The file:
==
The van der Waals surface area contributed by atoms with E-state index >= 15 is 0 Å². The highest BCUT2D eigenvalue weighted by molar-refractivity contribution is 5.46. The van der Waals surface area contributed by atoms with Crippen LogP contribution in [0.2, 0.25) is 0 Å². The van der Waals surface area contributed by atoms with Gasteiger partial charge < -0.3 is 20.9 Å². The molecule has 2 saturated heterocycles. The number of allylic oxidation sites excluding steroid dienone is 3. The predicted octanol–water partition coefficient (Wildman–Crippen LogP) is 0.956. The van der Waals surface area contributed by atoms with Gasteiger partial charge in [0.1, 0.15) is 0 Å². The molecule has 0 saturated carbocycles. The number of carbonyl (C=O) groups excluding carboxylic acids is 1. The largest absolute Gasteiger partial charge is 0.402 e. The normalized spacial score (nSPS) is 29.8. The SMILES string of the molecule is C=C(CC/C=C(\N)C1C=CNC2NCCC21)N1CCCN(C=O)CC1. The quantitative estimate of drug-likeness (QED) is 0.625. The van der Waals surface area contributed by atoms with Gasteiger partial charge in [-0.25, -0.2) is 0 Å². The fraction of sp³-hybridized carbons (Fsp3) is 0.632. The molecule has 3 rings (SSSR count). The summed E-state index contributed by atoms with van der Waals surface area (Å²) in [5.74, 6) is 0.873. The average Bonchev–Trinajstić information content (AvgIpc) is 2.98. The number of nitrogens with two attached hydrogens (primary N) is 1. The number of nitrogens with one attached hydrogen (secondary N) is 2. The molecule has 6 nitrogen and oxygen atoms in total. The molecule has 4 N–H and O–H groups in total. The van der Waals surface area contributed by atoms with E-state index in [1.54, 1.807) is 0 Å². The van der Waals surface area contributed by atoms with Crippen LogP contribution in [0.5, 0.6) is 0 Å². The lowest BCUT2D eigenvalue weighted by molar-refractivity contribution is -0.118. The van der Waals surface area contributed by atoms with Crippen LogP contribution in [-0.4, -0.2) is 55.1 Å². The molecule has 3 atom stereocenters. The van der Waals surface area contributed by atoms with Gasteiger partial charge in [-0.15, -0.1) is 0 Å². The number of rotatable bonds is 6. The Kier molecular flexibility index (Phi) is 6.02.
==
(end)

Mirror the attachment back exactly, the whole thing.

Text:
The van der Waals surface area contributed by atoms with E-state index >= 15 is 0 Å². The highest BCUT2D eigenvalue weighted by molar-refractivity contribution is 5.46. The van der Waals surface area contributed by atoms with Crippen LogP contribution in [0.2, 0.25) is 0 Å². The van der Waals surface area contributed by atoms with Gasteiger partial charge < -0.3 is 20.9 Å². The molecule has 2 saturated heterocycles. The number of allylic oxidation sites excluding steroid dienone is 3. The predicted octanol–water partition coefficient (Wildman–Crippen LogP) is 0.956. The van der Waals surface area contributed by atoms with Gasteiger partial charge in [0.1, 0.15) is 0 Å². The molecule has 0 saturated carbocycles. The number of carbonyl (C=O) groups excluding carboxylic acids is 1. The largest absolute Gasteiger partial charge is 0.402 e. The normalized spacial score (nSPS) is 29.8. The SMILES string of the molecule is C=C(CC/C=C(\N)C1C=CNC2NCCC21)N1CCCN(C=O)CC1. The quantitative estimate of drug-likeness (QED) is 0.625. The van der Waals surface area contributed by atoms with Gasteiger partial charge in [-0.25, -0.2) is 0 Å². The fraction of sp³-hybridized carbons (Fsp3) is 0.632. The molecule has 3 rings (SSSR count). The summed E-state index contributed by atoms with van der Waals surface area (Å²) in [5.74, 6) is 0.873. The average Bonchev–Trinajstić information content (AvgIpc) is 2.98. The number of nitrogens with two attached hydrogens (primary N) is 1. The number of nitrogens with one attached hydrogen (secondary N) is 2. The molecule has 6 nitrogen and oxygen atoms in total. The molecule has 4 N–H and O–H groups in total. The van der Waals surface area contributed by atoms with E-state index in [1.54, 1.807) is 0 Å². The van der Waals surface area contributed by atoms with Crippen LogP contribution in [0.5, 0.6) is 0 Å². The lowest BCUT2D eigenvalue weighted by molar-refractivity contribution is -0.118. The van der Waals surface area contributed by atoms with Crippen LogP contribution in [-0.4, -0.2) is 55.1 Å². The molecule has 3 atom stereocenters. The van der Waals surface area contributed by atoms with Gasteiger partial charge in [-0.15, -0.1) is 0 Å². The number of rotatable bonds is 6. The Kier molecular flexibility index (Phi) is 6.02.